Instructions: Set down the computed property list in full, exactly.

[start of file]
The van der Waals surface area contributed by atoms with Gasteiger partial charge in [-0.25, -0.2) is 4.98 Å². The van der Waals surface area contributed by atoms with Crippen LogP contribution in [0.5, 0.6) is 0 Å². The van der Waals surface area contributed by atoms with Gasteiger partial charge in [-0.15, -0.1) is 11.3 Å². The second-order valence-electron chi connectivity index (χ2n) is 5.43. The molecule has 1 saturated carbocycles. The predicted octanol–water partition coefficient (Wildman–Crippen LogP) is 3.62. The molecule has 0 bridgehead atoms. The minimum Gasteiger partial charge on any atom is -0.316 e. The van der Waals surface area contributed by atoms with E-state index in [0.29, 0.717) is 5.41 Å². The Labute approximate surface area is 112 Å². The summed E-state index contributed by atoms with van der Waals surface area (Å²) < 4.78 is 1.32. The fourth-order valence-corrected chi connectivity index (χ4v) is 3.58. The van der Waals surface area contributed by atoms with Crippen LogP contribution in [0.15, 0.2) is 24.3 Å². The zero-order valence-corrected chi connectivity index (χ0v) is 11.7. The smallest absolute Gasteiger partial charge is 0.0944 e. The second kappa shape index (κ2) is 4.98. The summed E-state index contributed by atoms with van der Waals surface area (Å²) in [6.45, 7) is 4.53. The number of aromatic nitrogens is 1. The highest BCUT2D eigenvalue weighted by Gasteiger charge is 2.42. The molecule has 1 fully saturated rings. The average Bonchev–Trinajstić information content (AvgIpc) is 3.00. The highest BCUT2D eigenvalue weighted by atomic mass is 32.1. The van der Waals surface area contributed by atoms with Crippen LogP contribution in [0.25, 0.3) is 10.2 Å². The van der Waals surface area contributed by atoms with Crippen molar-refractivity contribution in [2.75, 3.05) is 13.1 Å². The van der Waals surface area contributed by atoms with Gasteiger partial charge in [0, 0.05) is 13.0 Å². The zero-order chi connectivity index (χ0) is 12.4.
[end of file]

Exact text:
The van der Waals surface area contributed by atoms with Gasteiger partial charge in [-0.25, -0.2) is 4.98 Å². The van der Waals surface area contributed by atoms with Crippen LogP contribution in [0.5, 0.6) is 0 Å². The van der Waals surface area contributed by atoms with Gasteiger partial charge in [-0.15, -0.1) is 11.3 Å². The second-order valence-electron chi connectivity index (χ2n) is 5.43. The molecule has 1 saturated carbocycles. The predicted octanol–water partition coefficient (Wildman–Crippen LogP) is 3.62. The molecule has 0 bridgehead atoms. The minimum Gasteiger partial charge on any atom is -0.316 e. The van der Waals surface area contributed by atoms with E-state index in [0.29, 0.717) is 5.41 Å². The Labute approximate surface area is 112 Å². The summed E-state index contributed by atoms with van der Waals surface area (Å²) < 4.78 is 1.32. The fourth-order valence-corrected chi connectivity index (χ4v) is 3.58. The van der Waals surface area contributed by atoms with Crippen LogP contribution in [0.15, 0.2) is 24.3 Å². The zero-order valence-corrected chi connectivity index (χ0v) is 11.7. The smallest absolute Gasteiger partial charge is 0.0944 e. The second kappa shape index (κ2) is 4.98. The summed E-state index contributed by atoms with van der Waals surface area (Å²) in [6.45, 7) is 4.53. The number of aromatic nitrogens is 1. The highest BCUT2D eigenvalue weighted by Gasteiger charge is 2.42. The molecule has 1 fully saturated rings. The average Bonchev–Trinajstić information content (AvgIpc) is 3.00. The highest BCUT2D eigenvalue weighted by atomic mass is 32.1. The van der Waals surface area contributed by atoms with Crippen LogP contribution in [0.25, 0.3) is 10.2 Å². The van der Waals surface area contributed by atoms with Crippen molar-refractivity contribution in [2.75, 3.05) is 13.1 Å². The van der Waals surface area contributed by atoms with Gasteiger partial charge in [0, 0.05) is 13.0 Å². The zero-order chi connectivity index (χ0) is 12.4.